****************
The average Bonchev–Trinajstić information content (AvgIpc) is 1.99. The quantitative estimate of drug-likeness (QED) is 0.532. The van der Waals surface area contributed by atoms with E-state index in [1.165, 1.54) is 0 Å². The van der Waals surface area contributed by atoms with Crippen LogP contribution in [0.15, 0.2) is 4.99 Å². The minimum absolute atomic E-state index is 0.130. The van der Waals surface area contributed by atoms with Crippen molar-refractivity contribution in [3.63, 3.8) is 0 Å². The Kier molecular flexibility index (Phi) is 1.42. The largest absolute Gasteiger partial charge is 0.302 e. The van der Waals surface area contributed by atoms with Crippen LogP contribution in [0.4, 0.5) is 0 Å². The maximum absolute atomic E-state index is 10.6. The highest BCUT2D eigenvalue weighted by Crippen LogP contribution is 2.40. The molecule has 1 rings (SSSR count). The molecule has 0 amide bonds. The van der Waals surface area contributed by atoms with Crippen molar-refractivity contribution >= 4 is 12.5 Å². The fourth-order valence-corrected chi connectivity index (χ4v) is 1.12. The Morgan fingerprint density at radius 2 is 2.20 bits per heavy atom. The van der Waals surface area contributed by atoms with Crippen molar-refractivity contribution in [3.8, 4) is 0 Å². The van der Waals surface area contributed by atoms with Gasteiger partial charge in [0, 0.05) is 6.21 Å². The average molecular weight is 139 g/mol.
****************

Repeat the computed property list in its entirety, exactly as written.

The average Bonchev–Trinajstić information content (AvgIpc) is 1.99. The quantitative estimate of drug-likeness (QED) is 0.532. The van der Waals surface area contributed by atoms with E-state index in [1.165, 1.54) is 0 Å². The van der Waals surface area contributed by atoms with Crippen LogP contribution in [0.15, 0.2) is 4.99 Å². The minimum absolute atomic E-state index is 0.130. The van der Waals surface area contributed by atoms with Crippen molar-refractivity contribution in [3.63, 3.8) is 0 Å². The Kier molecular flexibility index (Phi) is 1.42. The largest absolute Gasteiger partial charge is 0.302 e. The van der Waals surface area contributed by atoms with Crippen LogP contribution in [0.4, 0.5) is 0 Å². The maximum absolute atomic E-state index is 10.6. The highest BCUT2D eigenvalue weighted by Crippen LogP contribution is 2.40. The molecule has 1 rings (SSSR count). The molecule has 0 amide bonds. The van der Waals surface area contributed by atoms with Crippen molar-refractivity contribution >= 4 is 12.5 Å². The fourth-order valence-corrected chi connectivity index (χ4v) is 1.12. The Morgan fingerprint density at radius 2 is 2.20 bits per heavy atom. The van der Waals surface area contributed by atoms with Crippen molar-refractivity contribution in [3.8, 4) is 0 Å². The van der Waals surface area contributed by atoms with Gasteiger partial charge in [0, 0.05) is 6.21 Å². The average molecular weight is 139 g/mol.